Gibbston Valley is one of Central Otago’s founding wineries and is acknowledged globally as a top producer of Pinot Noir. It has the largest wine cave and busiest cellar door in the country, and its chief winemaker is Hastings Boys’ High School old boy Christopher Keys.
Christopher has been at Gibbston Valley since 2006, having moved to the south from Hawke’s Bay where he made wine at Brookfields Vineyards and Sileni Estates.
Christopher’s love of the grape was born in the Dunedin wine shop where he worked while studying English and Russian at Otago University. In 1997, he completed a postgraduate diploma in Oenology at Lincoln and returned home to Hawke’s Bay to work at Brookfields Vineyards under the tutelage of Peter Robertson.
“I moved back to Hawke’s Bay in 1998, the vintage of the century. It was a great vintage to cut my teeth on and an honour to work for Peter. Brookfields is a small, quality- focused winery and I worked in all aspects of the business – the cellar door, vineyard, winery, laboratory and the bottling line. It was a comprehensive wine education. Brookfieldshasagreatwinetastingtradition on Thursdays where all come to share wines – all egos are smashed – that taught me a lot about wine and life.”
In 2002, Christopher moved to Sileni Estates in an assistant winemaker role, to have a “totally different Hawke’s Bay wine experience” and to make some of his beloved Pinot Noir.
“Pinot Noir is what love is. It’s complex and dimensional, such a compelling variety and so reflective of where it’s grown. And like love, it teaches you, lifts you but can also
seriously slam you. It can be the best and the worst of winemaking and life. Sileni had some interesting vineyard sites and it was a great opportunity for me to be amongst talent like winemakers Grant Edmonds and Nigel Davies and to be able to make some good Pinot.”
Four years later, Christopher headed south to take up the chief winemaker role at Gibbston Valley. Being in Central Otago, the mecca for New Zealand Pinot Noir, has given him a chance to reflect on the industry and his time in Hawke’s Bay.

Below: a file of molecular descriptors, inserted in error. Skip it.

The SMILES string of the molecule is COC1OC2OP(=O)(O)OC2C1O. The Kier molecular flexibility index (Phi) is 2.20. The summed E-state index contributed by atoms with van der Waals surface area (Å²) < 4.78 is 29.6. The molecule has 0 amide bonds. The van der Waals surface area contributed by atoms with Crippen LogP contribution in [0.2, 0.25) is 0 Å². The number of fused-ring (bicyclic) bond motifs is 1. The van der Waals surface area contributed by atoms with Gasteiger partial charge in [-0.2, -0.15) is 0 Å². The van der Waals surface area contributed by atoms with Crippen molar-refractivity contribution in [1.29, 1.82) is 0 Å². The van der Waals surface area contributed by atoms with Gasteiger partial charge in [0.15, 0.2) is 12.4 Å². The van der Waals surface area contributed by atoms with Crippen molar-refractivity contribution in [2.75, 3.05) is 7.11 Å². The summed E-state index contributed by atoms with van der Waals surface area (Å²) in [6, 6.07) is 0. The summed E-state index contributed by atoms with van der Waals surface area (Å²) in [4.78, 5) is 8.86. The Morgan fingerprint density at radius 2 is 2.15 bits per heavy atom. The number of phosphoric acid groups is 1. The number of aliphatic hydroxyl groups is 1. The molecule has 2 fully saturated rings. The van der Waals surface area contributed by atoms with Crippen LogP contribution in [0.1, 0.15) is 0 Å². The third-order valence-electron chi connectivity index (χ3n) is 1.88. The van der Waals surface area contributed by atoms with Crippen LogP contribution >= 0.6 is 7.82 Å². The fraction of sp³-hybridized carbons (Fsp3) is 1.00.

“Back in the late 1990s, Te Awa and Trinity Hill were the new players – it was a really vibrant time and there were many start-up wine companies. The region has made huge strides and is producing some world-class wines but to me it has always been a bit disparate. It’s both a strength and a weakness that Hawke’s Bay has so many wine varieties, but each winery was trying to establish themselves and competing with each other.
“What I have really enjoyed in Central Otago is the collaboration. We are promoting the Central Otago brand as well as Gibbston Valley in everything we do. Pinot Noir is the vehicle to do this.”
Christopher says that Central Otago is proof that a collaborative marketing effort and limiting yourselves to playing one game – in this case, high-quality Pinot Noir – is the model for success in the wine business.
“I find it interesting how we all sit in the wine world. The fact that the world knows Central Otago Pinot Noir comes from an understanding of our land combined with cohesive, inventive promotion of our area and wines. I feel that Hawke’s Bay is still so diverse in its wines and message that some of that collective gain is lost at the expense of individual winery success. Syrah is an exceptional variety and, of course, Chardonnay. And some of Hawke’s Bay produces some incredible Bordeaux styles. None of that leads to one variety being linked to the area, which is, in the complex wine world, sometimes an advantage.”
Every two years, the Keys family meets in Hawke’s Bay and wine tasting is on the itinerary. While it might seem like a busman’s holiday to some, Christopher says they love trekking around wineries but finding most closed on one of the most lucrative days of the year perplexed him.
“I couldn’t believe that on Boxing Day only two winery cellar doors we came across were open in Hawke’s Bay – Elephant Hill and Craggy Range. On one of the busiest days of the year, Hawke’s Bay was closed.”
Central Otago is reliant on international and domestic visitors equally and Gibbston Valley sells 85 percent of its wine through the cellar door and local sales.
“Getting the experience right for a diverse visitor group is sometimes challenging, but we offer a range of tastings to suit and also provide Mandarin translators. As a winemaker, I’m sometimes involved and I can be useful for certain types of customers.
“I love telling the story of Central Otago and of our wine.”